Our recent road trip to the Flinders Ranges in South Australia could best be described as serendipitous. Quite by accident, we found ourselves in the right place at the right time to witness one of nature’s miracles, a once in ten years sort of miracle!
Following extensive and unusual winter and spring rainfall, the dry, red countryside that we expected to find was carpeted with an explosion of wildflowers and greenery. And this carpet was not just here and there, but stretched for hundreds of kilometres, from Nyngan
to Broken Hill
and from the South Australian border
all the way to the green oasis of Wilpena Pound in the Flinders Ranges.
We enjoyed the journey to the Flinders via NSW. Although much of the region was affected by floods with many roads and highways closed, with the exception of a little bit of water over the road on the outskirts of Warren, the Prado didn’t get its feet wet, let alone test out the snorkle. Each town had something to remember it by. In Nyngan we spotted this heritage building.
And in Cobar where copper is mined, a lookout on the edge of town lets you look down into the big pit while the museum and visitor centre is worth a visit. The museum offers insights into the indigenous, mining and pastoral history of the region and the everyday life of the early settlers. In those days, a woman’s work was never done.
Broken Hill did not disappoint either. We enjoyed exploring the city streets where there were lots of interesting things to see such as ‘The Big Picture’ and the heritage listed town of Silverton where the Mad Max films were made. The sculpture park on Sunset Hill was striking and the sunset beautiful. As well, we found a delightful cafe which had excellent coffee and a fresh menu, always a bonus when you’re travelling.
But the star attraction of our trip were the Flinders Ranges. We stayed at Rawnsley Park Station www.rawnsleypark.com.au which has a variety of accommodation options to suit most budgets. We chose to stay in one of their self-contained holiday units which we found very comfortable.
There are some delightful walks at Rawnsley Park Station. One that we completed was the Ferntree Falls Walk. We were fortunate again because the falls don’t always flow, only after rain! And it had rained a couple of days before we arrived!
.The following morning we set off to explore. First stop was Wilpena Pound.
There is an excellent information centre at the Pound and soon we found ourselves walking along a silver gum lined creek
to the Hills Homestead, the early settlers of the Pound
on our way to the Wangara lookout where the view across the pound made the climb to the lookout worthwhile.
Returning to the visitor centre, we had our lunch on the shaded deck while we worked out our itinerary for an afternoon drive. We decided to explore the Bunyeroo and Brachina gorges.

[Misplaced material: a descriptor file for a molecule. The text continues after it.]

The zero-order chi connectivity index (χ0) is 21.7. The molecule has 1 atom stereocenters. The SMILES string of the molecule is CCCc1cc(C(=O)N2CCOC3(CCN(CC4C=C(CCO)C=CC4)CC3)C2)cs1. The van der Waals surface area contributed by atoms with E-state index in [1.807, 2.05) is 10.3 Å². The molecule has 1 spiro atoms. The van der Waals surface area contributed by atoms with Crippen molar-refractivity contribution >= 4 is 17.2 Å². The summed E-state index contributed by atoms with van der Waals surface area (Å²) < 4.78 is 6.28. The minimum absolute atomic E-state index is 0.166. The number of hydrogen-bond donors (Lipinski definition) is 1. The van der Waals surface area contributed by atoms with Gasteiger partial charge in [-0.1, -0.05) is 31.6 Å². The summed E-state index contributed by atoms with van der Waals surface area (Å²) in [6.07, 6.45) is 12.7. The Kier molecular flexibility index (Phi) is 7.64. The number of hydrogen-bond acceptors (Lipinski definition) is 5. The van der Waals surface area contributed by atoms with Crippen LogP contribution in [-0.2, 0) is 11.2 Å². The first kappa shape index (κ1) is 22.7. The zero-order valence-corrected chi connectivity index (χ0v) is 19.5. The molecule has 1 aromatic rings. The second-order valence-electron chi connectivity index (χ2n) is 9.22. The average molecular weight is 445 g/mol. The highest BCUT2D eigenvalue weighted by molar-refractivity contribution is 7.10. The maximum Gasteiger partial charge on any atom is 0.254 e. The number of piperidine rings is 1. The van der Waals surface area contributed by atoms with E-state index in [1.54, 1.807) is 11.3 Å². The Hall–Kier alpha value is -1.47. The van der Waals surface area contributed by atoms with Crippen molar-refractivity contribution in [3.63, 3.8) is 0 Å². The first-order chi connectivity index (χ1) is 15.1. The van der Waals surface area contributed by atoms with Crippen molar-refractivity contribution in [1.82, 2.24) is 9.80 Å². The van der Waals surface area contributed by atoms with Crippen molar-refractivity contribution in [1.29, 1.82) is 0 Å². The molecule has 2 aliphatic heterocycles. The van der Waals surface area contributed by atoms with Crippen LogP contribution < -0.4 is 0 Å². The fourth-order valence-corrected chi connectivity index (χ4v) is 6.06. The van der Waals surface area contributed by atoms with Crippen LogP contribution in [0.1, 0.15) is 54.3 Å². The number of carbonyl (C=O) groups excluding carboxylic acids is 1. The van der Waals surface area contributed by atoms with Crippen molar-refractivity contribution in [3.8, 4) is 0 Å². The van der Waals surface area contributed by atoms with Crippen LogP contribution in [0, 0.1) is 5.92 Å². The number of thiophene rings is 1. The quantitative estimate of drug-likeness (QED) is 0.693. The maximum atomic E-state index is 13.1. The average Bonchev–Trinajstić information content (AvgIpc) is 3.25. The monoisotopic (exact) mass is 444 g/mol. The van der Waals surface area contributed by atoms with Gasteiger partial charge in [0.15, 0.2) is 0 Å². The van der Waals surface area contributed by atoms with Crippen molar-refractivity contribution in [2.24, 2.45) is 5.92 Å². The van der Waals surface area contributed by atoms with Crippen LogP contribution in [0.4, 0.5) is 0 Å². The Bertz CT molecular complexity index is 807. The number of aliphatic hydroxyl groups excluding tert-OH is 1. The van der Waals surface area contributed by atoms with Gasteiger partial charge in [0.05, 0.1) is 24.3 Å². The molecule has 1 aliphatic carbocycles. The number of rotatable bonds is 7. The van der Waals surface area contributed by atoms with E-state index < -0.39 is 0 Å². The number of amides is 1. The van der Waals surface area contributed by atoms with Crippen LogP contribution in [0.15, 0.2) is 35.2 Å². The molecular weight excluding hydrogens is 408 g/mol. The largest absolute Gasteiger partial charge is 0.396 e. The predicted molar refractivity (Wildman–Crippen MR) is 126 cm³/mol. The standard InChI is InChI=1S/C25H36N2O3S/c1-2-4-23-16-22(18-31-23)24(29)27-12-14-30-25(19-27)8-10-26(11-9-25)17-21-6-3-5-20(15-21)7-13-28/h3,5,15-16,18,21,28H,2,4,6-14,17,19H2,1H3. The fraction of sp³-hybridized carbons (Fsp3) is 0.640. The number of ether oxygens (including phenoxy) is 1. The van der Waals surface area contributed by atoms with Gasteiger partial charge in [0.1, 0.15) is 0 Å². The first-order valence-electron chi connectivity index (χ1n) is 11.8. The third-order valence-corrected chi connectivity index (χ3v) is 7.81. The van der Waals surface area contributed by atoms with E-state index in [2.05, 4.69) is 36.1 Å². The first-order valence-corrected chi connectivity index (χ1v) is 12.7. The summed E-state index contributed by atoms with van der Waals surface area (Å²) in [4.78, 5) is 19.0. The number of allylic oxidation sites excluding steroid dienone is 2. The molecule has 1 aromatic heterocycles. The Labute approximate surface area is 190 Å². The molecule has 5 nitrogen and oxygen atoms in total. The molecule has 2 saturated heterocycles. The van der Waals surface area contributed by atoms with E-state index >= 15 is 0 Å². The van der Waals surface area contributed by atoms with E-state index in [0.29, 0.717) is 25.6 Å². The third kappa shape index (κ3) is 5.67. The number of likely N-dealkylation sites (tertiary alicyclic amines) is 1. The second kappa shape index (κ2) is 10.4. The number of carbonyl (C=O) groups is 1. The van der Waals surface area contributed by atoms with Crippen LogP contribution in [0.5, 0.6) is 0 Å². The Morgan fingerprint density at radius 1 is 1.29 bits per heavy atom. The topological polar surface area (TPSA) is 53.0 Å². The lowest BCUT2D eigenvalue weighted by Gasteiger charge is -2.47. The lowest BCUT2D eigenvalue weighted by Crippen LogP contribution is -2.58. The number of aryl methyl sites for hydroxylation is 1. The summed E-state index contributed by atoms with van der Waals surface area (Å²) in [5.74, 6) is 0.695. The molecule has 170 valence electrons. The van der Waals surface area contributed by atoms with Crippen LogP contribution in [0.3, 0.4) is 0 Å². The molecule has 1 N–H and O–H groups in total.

Bunyeroo Gorge is one of the main gorges which runs through the Heysen Range towards Lake Torrens. The drive down the Razorback Ridge to Bunyeroo Valley gives spectacular views South towards the Pound Range.
We then drove north to join the Brachina Gorge road which meanders its way through sharp sawtooth ridges of resistant quartzite. This spectacular gorge was once used as a pass through which bullock teams pulled their loads and is now a favourite picnic and camping area.
Early next morning, we decided to do one of the longer walks at Wilpena Pound: the 18.8 km Bridle Gap Walk which takes you across the pound and back.
This walk forms part of the Heysen Trail, one of Australia’s Great Walks but it was the wildlife that we saw which made this walk very special. We spotted wallabies and some very friendly emus. For a moment or two, I thought they were going to be too friendly!
I also had fun testing out how waterproof my hiking boots were as we crossed little cteeks and lagoons on the walk. Needless to say, my feet in my Scarpa boots stayed dry. These boots are made for walking!
That afternoon, we explored other gems including the Cazneaux Tree. Cazneaux was a famous photographer. One of his most famous images was taken on 1937, of a solitary river red gum tree, near Wilpena Pound which he titled “The Spirit of Endurance”. Like many others, I took a photo of the same tree which still stands today.
There were Aboriginal rock sites to visit and admire,
lookouts to visit which had vistas over the ABC range and towards the north and a thrilling flight over the area to enjoy. We considered booking this before we left home, but weren’t sure which flight would suit us best. The friendly staff at Rawnsley and Wilpena Pound were very helpful and in the end we decided on a half hour flight from Rawnsley over the Pound and the Gorges. It was not difficult to book a time which suited us and our pilot made the experience one to savour. Thank you, Alex!
All too soon, we were bidding farewell to the Flinders Ranges. We returned to Byron Bay via Mildura where we stopped for two nights. This is a lovely place on the Murray River in the middle of wine growing country. Couldn’t resist trying the local drop and bought a couple of bottles home to share with friends. While in Mildura, we went to Sea Lake.
A couple of family reunions, an extra 6000 kms on the clock and all too soon we were driving into Byron Bay. Home until … the next adventure.
6 thoughts on “The Flinders Ranges in Springtime”
Loved reading this Marg. We have lots to reminisce about on our return. X
I know, your photos have brought it all back. Looking forward to hearing about all the other bits as well💛
Great blog with stunning photographs ….thankyou
So pleased that you enjoyed it. We loved it.
What beautiful photos! We are really looking forward to visiting the Flinders Ranges and Broken Hill one day and Spring looks like the perfect time!
It was really special. I’m sure that you’ll love it.